Despite these drawbacks, Sweetgreen is an excellent fast-food venue to order blood sugar-friendly meals. And, with the guidelines below, you can ensure you always choose smart options.

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7 Tips to Create a Healthy Meal at Sweetgreen

1. Limit the rice and sweet potatoes.

Everyone’s glucose response is unique, but even “healthy” carbs like wild rice, quinoa, and sweet potatoes can cause blood sugar to spike. Brigid Titgemeier, MS, RDN, LD, IFNCP, functional medicine dietitian at, says you can blunt your blood glucose response by eating a smaller portion of the carbs as part of a bowl or salad that includes protein- and fiber-rich ingredients such as seafood, chicken, tofu, avocado, and almonds.

When you add carbs to any meal, you want to pick high-quality carbs, that is, ones rich in fiber and other nutrients like vitamins and minerals to support all of your body’s functions. (Think: black lentils, which provide fiber and protein, as well as anthocyanins, compounds that may increase insulin sensitivity.)

2. Favor salads over bowls.

Most (but not all) salads are lower in carbs than bowls. More importantly, adding extra greens to your diet is beneficial; studies show that consumption of leafy greens may slightly reduce diabetes risk by a variety of mechanisms. For one, spinach and kale are sources of magnesium, which helps the body process glucose and may play a role in insulin sensitivity.

3. Go easy on the cheese.

Sweetgreen has several cheeses on its menu. (Currently, blue cheese, goat cheese, and shaved Parmesan are available as premium toppings.) Thanks to lactose (the sugar in milk), consuming any dairy can increase insulin production. Cheese contains carbohydrate in the form of lactose, the sugar found in milk. Although it will spike blood glucose less rapidly than refined sugars, dairy is an insulin secretagogue. It prompts the body to release more insulin than expected based on its total carbohydrate load. Cheese also tends to be high in saturated fat, which can decrease whole-body insulin sensitivity in the short term.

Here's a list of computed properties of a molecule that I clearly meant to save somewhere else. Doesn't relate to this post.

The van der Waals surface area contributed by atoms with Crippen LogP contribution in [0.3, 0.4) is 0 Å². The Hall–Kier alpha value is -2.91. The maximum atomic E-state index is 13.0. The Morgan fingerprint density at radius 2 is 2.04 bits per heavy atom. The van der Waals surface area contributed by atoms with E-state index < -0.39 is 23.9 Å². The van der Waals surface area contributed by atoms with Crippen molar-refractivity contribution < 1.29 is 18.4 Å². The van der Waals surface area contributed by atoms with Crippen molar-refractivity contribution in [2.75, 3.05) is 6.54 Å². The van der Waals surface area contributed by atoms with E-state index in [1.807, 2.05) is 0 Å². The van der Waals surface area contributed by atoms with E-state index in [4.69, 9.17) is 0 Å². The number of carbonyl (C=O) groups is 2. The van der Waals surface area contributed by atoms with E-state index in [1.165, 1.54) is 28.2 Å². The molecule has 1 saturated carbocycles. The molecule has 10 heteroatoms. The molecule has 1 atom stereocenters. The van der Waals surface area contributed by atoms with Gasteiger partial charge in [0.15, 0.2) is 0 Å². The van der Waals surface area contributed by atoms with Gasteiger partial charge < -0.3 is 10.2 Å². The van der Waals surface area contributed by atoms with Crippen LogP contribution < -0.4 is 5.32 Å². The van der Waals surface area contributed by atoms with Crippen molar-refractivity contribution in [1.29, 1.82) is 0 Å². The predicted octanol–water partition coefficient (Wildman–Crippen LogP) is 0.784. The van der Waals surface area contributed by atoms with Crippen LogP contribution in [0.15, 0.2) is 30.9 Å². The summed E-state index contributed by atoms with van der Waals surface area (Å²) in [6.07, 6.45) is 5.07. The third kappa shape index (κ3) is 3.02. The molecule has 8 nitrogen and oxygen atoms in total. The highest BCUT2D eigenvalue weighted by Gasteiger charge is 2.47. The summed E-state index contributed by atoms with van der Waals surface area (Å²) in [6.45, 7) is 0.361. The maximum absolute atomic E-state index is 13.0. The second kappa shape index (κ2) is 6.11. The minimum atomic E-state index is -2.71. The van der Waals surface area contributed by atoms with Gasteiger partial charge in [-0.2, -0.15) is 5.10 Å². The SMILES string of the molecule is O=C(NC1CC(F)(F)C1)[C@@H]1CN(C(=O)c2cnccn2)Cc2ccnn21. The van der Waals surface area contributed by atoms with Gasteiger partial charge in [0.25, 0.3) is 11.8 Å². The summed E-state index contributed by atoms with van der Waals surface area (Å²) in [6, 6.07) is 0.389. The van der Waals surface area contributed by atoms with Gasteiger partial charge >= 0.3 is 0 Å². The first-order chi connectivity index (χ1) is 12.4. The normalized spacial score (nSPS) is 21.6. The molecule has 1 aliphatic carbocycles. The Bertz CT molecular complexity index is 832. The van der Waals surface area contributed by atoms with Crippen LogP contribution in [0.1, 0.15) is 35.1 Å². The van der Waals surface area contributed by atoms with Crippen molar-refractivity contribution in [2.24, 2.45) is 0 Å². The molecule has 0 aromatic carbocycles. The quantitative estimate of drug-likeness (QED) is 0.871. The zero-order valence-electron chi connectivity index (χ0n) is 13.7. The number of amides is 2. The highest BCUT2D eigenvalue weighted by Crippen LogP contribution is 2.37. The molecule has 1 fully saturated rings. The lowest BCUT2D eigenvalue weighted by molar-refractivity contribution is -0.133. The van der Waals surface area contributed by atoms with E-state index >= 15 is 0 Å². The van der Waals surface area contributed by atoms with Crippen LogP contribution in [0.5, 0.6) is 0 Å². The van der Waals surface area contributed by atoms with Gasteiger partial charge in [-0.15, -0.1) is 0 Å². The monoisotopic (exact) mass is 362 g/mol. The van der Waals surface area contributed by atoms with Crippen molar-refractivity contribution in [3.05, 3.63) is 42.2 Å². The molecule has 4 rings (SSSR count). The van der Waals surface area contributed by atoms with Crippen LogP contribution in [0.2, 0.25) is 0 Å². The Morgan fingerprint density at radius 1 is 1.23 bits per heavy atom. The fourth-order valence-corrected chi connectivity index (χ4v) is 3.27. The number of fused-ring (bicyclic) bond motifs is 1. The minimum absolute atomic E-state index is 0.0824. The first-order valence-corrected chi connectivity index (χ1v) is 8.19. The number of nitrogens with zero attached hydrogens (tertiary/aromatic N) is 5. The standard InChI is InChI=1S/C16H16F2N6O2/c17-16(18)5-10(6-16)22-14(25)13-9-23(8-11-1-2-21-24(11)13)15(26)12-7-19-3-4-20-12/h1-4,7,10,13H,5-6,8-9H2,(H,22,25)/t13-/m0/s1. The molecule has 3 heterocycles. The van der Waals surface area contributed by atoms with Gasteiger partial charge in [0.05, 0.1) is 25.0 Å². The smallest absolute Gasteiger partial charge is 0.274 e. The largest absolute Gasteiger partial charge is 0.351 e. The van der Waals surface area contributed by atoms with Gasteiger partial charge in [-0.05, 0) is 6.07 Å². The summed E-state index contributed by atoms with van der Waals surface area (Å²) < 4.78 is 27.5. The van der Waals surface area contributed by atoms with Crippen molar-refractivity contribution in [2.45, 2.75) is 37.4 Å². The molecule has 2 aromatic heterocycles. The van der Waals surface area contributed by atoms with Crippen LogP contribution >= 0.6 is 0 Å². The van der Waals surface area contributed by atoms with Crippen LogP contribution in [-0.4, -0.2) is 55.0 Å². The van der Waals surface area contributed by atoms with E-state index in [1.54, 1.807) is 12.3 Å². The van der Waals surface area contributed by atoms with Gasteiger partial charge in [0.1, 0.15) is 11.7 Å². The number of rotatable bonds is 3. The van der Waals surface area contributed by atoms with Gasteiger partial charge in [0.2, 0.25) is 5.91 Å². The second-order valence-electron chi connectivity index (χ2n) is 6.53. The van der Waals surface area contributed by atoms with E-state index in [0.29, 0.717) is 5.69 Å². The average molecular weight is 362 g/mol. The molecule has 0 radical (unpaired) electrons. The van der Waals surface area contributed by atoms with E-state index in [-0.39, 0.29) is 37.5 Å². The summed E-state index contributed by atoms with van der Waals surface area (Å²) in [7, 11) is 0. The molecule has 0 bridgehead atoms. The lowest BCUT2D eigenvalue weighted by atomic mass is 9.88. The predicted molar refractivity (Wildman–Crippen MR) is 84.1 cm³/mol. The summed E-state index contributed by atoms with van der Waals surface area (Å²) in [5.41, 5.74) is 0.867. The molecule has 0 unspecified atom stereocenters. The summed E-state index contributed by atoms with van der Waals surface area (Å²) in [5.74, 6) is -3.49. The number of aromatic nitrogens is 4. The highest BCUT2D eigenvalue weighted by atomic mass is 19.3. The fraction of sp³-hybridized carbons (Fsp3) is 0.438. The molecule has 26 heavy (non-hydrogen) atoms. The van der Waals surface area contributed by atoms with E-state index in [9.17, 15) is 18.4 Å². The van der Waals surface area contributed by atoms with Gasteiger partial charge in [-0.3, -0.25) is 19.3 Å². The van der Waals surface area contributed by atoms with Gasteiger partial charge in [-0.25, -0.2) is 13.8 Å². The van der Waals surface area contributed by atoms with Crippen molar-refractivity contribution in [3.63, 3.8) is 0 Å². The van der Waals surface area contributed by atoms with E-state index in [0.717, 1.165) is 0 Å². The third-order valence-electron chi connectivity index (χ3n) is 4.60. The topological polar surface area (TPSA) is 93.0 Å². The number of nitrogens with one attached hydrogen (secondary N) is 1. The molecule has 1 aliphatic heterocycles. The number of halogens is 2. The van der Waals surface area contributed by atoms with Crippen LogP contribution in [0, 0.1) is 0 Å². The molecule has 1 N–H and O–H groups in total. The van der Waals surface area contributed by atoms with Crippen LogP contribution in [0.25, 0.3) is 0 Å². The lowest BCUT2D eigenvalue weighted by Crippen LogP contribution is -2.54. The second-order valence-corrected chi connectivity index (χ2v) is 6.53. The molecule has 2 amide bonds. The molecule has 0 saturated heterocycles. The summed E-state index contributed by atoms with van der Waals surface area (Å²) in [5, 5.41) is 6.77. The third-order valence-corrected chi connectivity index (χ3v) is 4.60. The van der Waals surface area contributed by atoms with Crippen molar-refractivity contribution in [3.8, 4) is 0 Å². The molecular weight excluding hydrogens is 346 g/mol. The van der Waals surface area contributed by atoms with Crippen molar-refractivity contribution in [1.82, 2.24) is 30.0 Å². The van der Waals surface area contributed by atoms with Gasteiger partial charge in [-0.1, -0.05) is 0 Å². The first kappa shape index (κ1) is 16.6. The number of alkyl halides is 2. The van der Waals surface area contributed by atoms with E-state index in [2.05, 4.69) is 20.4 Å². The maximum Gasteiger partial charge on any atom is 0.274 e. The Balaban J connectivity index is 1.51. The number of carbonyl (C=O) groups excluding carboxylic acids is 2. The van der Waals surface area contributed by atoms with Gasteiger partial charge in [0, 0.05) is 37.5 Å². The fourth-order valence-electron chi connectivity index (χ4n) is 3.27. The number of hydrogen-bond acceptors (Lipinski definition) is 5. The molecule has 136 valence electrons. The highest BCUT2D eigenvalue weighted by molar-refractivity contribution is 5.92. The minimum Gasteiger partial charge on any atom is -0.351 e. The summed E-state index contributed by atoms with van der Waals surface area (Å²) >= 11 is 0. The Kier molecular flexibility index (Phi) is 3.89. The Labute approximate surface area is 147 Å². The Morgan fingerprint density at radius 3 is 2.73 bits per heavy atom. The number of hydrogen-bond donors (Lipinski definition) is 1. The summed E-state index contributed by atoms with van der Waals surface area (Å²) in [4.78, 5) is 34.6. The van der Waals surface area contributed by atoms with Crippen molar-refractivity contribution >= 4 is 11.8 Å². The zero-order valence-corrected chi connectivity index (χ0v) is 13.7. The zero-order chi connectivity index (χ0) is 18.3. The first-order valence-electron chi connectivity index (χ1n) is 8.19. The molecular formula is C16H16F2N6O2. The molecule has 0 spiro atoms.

Still, cheese is a source of saturated fat, and too much can decrease whole-body insulin sensitivity in the short term. All in all, if you like it, a little cheese is OK, but be mindful if your bowl contains other foods high in saturated fat.

4. Add avocado.

As an alternative to cheese, ask for avocado, which is full of healthy fats. While this fruit has 3 grams of saturated fat per serving, it also has 12 grams of unsaturated fat and 9 grams of fiber. Replacing carbs or saturated fat with unsaturated fat may help reduce insulin resistance. One study showed that adding avocado to a meal can help reduce your body’s glucose and insulin response. Plus, eating avocado daily may positively impact your gut microbiome, which also plays a role in metabolism, immune function, and inflammation.

5. Pick a simple dressing.

Some Sweetgreen dressings have 4 grams of sugar per serving. It’s best to avoid added sugars as much as you can (the average American eats around 17 teaspoons of added sugars a day). Try asking for your dressing on the side so you can control how much you add. Other dressings contain refined seed oils.